MERS Outbreak in South Korea Hits Record High, 3 New Cases, 2 More Die

who says south koreas mers outbreak large and complex, photo courtesy of ritika patel

who says south koreas mers outbreak large and complex, photo courtesy of ritika patel

SOUTH KOREA - An outbreak of MERS (Middle East Respiratory Syndrome) in South Korea has led to 138 confirmed cases and 14 deaths, according to the World Health Organization (WHO). Just 17 hours ago news outlets reported 3 new cases with 2 more deaths.

A single traveler brought the disease to South Korea last month and since then it has spread exponentially overwhelming the healthcare system. Contributing factors include overcrowded emergency rooms, the sick and worried returning numerous times to hospitals, additional delays as medical professionals seek second opinions, coupled with an ill-trained medical community unfamiliar with the disease.

Currently, all cases have occurred have been traced back to a hospital where patient zero contracted the disease. Many citizens have started wearing surgical masks to protect themselves from infection. However, the larger community isn't taking any chances either and have subsequently closed more than 2,900 schools and quarantined 3,680 people. (Source: BBC).

An early setback has been a lack of government transparency. President Park Geun-hye has been accused of not being pro-active in his response and of withholding information about who has been infected. The mayor of Seoul, Park Won-soon, said that a now quarantined doctor attended a gathering of more than 1,500 people the day before he was diagnosed with the disease. (Source: New York Times)

However, the WHO has issued a statement that human-to-human transmission of the virus is only possible through very close contact. As long as reasonable measures are taken there is no need for panic. Currently, the WHO is working with scientists to better understand the disease, develop treatment strategies, and determine the best way to respond to the outbreak.

Although the disease is not well understood and has no cure, the spread of it has thus far been predictable. Most contagious diseases are opportunistic and are most easily incubated and spread in hospitals and other healthcare facilities due to close proximity of the infected. Although doctors and scientists are struggling to find a way to treat the infected, predictive and statistical models have proved invaluable in anticipating what part of the population is at greatest risks and thus help communities implement proactive precautions.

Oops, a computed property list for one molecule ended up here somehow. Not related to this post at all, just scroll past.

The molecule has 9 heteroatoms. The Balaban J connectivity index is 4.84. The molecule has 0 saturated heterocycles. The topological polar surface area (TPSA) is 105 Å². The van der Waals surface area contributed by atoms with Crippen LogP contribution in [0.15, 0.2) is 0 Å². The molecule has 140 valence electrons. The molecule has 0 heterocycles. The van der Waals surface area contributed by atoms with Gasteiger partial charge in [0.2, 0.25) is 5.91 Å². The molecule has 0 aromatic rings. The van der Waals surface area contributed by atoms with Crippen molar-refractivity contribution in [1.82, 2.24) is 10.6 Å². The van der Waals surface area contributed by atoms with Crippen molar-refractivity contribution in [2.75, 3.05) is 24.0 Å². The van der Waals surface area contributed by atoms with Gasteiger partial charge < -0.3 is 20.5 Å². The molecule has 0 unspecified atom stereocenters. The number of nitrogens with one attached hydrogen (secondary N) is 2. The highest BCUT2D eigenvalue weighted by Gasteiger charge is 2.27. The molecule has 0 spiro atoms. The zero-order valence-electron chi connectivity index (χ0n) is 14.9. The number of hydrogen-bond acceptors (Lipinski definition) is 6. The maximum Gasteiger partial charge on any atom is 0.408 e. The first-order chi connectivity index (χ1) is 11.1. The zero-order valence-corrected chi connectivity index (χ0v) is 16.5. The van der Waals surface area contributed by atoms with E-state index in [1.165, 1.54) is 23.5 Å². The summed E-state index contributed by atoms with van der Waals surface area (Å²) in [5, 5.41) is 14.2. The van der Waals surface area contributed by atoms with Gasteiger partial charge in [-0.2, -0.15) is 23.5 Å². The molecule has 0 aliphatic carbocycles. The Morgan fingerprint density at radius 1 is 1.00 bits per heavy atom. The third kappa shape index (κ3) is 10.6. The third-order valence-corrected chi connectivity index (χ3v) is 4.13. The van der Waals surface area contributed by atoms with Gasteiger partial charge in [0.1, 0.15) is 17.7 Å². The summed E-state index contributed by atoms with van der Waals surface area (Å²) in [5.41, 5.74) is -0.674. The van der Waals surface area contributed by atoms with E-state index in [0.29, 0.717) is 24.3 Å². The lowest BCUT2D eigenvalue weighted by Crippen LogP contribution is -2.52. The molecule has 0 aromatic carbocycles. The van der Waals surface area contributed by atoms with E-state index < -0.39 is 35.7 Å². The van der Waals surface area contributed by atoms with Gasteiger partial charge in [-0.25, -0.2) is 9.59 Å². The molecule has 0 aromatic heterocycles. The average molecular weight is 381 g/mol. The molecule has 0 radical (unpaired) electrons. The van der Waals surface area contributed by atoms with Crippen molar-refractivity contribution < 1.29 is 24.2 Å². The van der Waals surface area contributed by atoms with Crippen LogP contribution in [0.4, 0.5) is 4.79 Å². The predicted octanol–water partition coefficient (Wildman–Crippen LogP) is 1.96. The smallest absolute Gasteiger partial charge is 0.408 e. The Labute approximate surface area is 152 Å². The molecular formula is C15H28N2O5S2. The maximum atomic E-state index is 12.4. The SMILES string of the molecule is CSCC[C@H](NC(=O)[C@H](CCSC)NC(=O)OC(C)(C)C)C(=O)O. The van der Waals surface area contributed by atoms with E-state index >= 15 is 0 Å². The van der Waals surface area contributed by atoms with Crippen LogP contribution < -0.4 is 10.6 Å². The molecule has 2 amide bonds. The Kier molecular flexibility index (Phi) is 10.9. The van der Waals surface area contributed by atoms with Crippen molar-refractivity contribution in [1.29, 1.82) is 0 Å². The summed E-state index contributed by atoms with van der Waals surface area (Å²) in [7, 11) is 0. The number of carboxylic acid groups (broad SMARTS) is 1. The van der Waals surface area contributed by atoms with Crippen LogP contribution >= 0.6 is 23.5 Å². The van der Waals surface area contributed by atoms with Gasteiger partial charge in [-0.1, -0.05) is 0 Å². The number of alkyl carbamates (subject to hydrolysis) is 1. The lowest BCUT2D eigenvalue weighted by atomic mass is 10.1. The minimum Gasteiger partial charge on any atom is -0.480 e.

The disease originated in Saudi Arabia in 2012, and according to the Center for Disease Control (CDC) there is currently no vaccine to prevent MERS-CoV infection, but the South Korea outbreak is the largest outbreak outside of the Middle East. “MERS-CoV is thought to spread from an infected person to others through respiratory secretions, such as coughing. In other countries, the virus has spread from person to person through close contact, such as caring for or living with an infected person. (Source: CDC)

Contributing Journalist: @SJJakubowski
Facebook: Sarah Joanne Jakubowski

Egyptian Policeman Receives Life Sentence for Raping Disabled Girl in Police Station

egyptian trial, photo by middle east voices

egyptian trial, photo by middle east voices

CAIRO, Egypt - According to the activist Engy Ghozlan of the Egyptian Center for Women's Rights (ECWR), nearly 200,000 rapes occur annually in Egypt. This figure was presented in response to a 2008 U.N. report which quoted Egypt's Interior Ministry's figure which was significantly less. (Source: ECWR).

As in many countries rapes in Egypt are one of the most under-reported crimes, and until recently, many perpetrators weren't brought to trial because of lack of interests or cultural biases which blamed the woman for allowing herself to be raped.

In August 2014, a 17-year-old mentally disabled teenage girl walked into the Imbaba Police Station in Cairo's low-income neighbourhood of Imbaba to report her abduction by two men earlier that day. Instead of receiving just consideration of her charges, or even for the police to initiate an investigation, Khaled Abdel-Rahman Mohamed, the policeman on duty, inexplicably locked the teenager a cell.

Other female prisoners confirmed the testimony of the girl in which she stated that she was subsequently taken forcibly from the cell by Mohamed ostensibly for further questioning. It is alleged that he dragged her by her hair and raped her in the corner of the station. Two women in an adjacent jail cell watched the assault through a crack in the cell door. A camera also bore silent witness to the girl's ordeal and was crucial to proving the guilt of the officer.